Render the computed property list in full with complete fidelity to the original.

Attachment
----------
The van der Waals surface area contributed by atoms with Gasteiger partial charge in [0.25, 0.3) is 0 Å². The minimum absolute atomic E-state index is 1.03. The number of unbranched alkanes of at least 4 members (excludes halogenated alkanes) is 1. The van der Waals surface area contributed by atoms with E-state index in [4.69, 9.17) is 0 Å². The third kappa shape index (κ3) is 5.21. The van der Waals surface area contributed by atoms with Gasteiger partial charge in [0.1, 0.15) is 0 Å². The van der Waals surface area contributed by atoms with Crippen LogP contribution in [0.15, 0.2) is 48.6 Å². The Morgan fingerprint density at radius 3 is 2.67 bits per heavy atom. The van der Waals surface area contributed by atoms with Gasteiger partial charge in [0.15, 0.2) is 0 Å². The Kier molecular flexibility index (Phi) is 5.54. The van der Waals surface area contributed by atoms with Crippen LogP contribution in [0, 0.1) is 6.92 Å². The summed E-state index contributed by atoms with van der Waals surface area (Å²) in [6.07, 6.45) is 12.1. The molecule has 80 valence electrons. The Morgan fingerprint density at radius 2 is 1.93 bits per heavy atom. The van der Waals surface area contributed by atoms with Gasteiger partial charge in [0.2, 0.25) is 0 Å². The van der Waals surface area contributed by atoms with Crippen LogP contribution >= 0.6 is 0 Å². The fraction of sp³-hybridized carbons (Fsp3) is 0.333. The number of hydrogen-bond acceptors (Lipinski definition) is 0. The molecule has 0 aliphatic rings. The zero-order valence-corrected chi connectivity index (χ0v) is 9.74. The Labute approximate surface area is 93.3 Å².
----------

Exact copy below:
The van der Waals surface area contributed by atoms with Gasteiger partial charge in [0.25, 0.3) is 0 Å². The minimum absolute atomic E-state index is 1.03. The number of unbranched alkanes of at least 4 members (excludes halogenated alkanes) is 1. The van der Waals surface area contributed by atoms with E-state index in [4.69, 9.17) is 0 Å². The third kappa shape index (κ3) is 5.21. The van der Waals surface area contributed by atoms with Gasteiger partial charge in [0.1, 0.15) is 0 Å². The van der Waals surface area contributed by atoms with Crippen LogP contribution in [0.15, 0.2) is 48.6 Å². The Morgan fingerprint density at radius 3 is 2.67 bits per heavy atom. The van der Waals surface area contributed by atoms with Gasteiger partial charge in [0.15, 0.2) is 0 Å². The Kier molecular flexibility index (Phi) is 5.54. The van der Waals surface area contributed by atoms with Crippen LogP contribution in [0, 0.1) is 6.92 Å². The summed E-state index contributed by atoms with van der Waals surface area (Å²) in [6.07, 6.45) is 12.1. The molecule has 80 valence electrons. The Morgan fingerprint density at radius 2 is 1.93 bits per heavy atom. The van der Waals surface area contributed by atoms with Gasteiger partial charge in [0.2, 0.25) is 0 Å². The van der Waals surface area contributed by atoms with Crippen LogP contribution >= 0.6 is 0 Å². The fraction of sp³-hybridized carbons (Fsp3) is 0.333. The number of hydrogen-bond acceptors (Lipinski definition) is 0. The molecule has 0 aliphatic rings. The zero-order valence-corrected chi connectivity index (χ0v) is 9.74. The Labute approximate surface area is 93.3 Å².